We Believe In Water Conservation, So We Don't Take Daily Baths In Our House

by Sarah Cottrell
Originally Published: 
water conservation
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Here is a truth that some people find shocking and gross: We don’t bathe every day at my house. In fact, we don’t even have a shower. I’ll wait a moment while all the sanctimommies quit hyperventilating and picturing the bottom of my kids’ dirty feet.

The average American showers daily, which uses up 17.2 gallons of fresh, irreplaceable, water per shower. In a time when government officials are scrambling to combat serious drought problems in the West, and when scientists and climatologists are deeply concerned about depleting sources of fresh water, the idea of taking a shower every day without a legitimate need to do so feels absolutely gluttonous and irresponsible to me. An adult human being requires between 2 and 3 liters of water to survive and needs maybe 2 gallons of water for general, daily purpose. The world is getting more crowded and our natural resources are stressed to the max, so my family made a choice to show more respect for this precious, limited resource.

I had never given our natural resources a whole heck of a lot of thought until I became a parent. And as we all know, parenting is political in that every single decision we make affects not just our children but our communities and the environment, just like decisions made around us directly impact how we nurture, communicate, and care for our young. So, when it comes to water consumption, we took up a call to conservation at our house and decided to dramatically cut how much we use, and we started by breaking our daily showering habit.

Three and half years ago, just before the birth of my second child, my husband gutted the bathroom. We were pretty certain that we were going to need more space and more stuff, and while we did need more space, it turns out that the bathroom wasn’t the area in which we needed to expand (hello, closets). When it became time to choose and install a new shower, we opted to forego the shower completely and buy an antique claw foot tub from one of those roadside antique spots that dot the coastline of our state.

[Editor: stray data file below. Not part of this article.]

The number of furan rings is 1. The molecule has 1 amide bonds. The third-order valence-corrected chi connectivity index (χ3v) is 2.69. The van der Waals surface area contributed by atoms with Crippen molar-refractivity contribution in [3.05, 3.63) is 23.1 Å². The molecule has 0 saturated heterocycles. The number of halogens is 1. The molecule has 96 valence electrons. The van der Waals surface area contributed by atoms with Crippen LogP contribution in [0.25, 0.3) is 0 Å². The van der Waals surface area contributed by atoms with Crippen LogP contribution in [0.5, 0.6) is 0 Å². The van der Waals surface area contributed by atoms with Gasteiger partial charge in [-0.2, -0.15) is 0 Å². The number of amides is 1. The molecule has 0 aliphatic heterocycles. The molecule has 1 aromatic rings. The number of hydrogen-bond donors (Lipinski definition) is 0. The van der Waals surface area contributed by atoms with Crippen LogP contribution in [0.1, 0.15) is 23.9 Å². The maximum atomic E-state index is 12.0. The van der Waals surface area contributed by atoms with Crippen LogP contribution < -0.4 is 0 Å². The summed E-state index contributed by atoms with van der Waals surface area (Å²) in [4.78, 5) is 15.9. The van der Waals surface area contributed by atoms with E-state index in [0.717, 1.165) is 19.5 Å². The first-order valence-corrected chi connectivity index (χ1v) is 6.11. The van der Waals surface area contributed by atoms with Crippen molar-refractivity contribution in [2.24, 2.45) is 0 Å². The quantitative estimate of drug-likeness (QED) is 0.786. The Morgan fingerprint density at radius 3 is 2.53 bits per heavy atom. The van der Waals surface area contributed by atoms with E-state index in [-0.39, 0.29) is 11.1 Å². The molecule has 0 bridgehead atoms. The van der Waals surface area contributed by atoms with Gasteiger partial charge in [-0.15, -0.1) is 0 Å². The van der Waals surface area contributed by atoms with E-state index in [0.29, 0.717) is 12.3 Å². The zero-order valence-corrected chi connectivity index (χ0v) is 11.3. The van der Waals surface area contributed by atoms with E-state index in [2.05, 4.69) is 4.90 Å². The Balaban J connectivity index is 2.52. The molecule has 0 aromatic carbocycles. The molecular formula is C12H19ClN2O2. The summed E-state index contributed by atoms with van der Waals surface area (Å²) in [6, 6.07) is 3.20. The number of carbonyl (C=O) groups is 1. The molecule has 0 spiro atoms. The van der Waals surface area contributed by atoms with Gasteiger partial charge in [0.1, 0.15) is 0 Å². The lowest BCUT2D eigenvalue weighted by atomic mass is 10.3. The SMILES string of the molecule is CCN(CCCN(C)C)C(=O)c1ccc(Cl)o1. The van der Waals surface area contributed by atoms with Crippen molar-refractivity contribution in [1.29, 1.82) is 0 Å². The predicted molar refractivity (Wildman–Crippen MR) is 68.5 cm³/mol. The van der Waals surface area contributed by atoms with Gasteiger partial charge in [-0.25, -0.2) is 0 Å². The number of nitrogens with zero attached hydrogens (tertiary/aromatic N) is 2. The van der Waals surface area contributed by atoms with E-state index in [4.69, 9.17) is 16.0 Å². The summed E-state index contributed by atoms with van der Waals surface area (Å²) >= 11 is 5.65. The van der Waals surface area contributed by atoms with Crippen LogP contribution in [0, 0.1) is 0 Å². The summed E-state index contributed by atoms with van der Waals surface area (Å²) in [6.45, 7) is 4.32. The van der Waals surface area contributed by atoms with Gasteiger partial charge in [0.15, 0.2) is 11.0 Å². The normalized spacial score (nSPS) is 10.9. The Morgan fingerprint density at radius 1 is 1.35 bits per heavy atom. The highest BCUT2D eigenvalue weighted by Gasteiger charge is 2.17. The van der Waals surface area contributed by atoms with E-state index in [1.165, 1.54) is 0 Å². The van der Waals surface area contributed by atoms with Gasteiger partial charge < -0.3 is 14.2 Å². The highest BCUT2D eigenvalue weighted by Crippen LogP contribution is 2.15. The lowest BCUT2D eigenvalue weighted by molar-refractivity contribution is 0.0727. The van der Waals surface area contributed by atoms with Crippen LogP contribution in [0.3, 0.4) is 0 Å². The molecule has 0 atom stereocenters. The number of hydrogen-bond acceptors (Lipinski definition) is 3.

The tub has dramatically changed the way we see our water consumption. Unlike a shower, we can actually see how much water we are using. We also stopped buying soaps and beauty treatments that include tiny plastic “cleansing” beads since those same beads are clogging up our oceans and water supply systems. And since taking a bath requires more time from prep to soak to clean up, it means that bathing has become something we plan for instead of just “jumping in the shower really quick,” which is how we used to exist.

So, I’m sure your wondering, how exactly I walk around the world not stinking like a giant armpit or how I deal with the realities of having a vagina and not showering every day. Every morning, I get really close and personal with a washcloth. It is pretty damn simple, requires very little time or water, and I am ready for work or play in a matter of minutes without using up gallons of water, dirtying more towels for the laundry, or drying out my skin.

About that last part: drying out my skin. Turns out that bathing every day is actually super unhealthy. What?! It’s true, according to the Atlantic web series “If Our Bodies Could Talk,” bathing every day strips your skin of natural microbes that exist solely to keep your skin, a living organ, healthy and functioning. Your skin, after all, if not there to look attractive, is there to protect your health. Healthy skin has a thick layer of microbes that beat the snot out of germs, bugs, viruses, you name it.

Since you’re probably wondering, no, my kids do not bathe every day either. They too only take a couple of baths a week, and they too get up close and personal with a wash to keep their skin clean and free from general kid shenanigans.

Water is life, and we treat it with the respect and reverence it deserves at our house. We don’t pour chemicals down our drains because we have a well, and we know those chemicals don’t just disappear when they glug out of site. We use rain barrels to collect garden water, and we even save greywater in the summer months for general outdoor use.

If we want to save our planet, then we all need to take a close look at how we use our natural resources and ask ourselves tough questions about the difference between what we think we need and what we actually need and then find a reasonable balance between those. We all want a world that is clean and safe for our children, and our family’s commitment to water conservation is just one tiny step in that direction.

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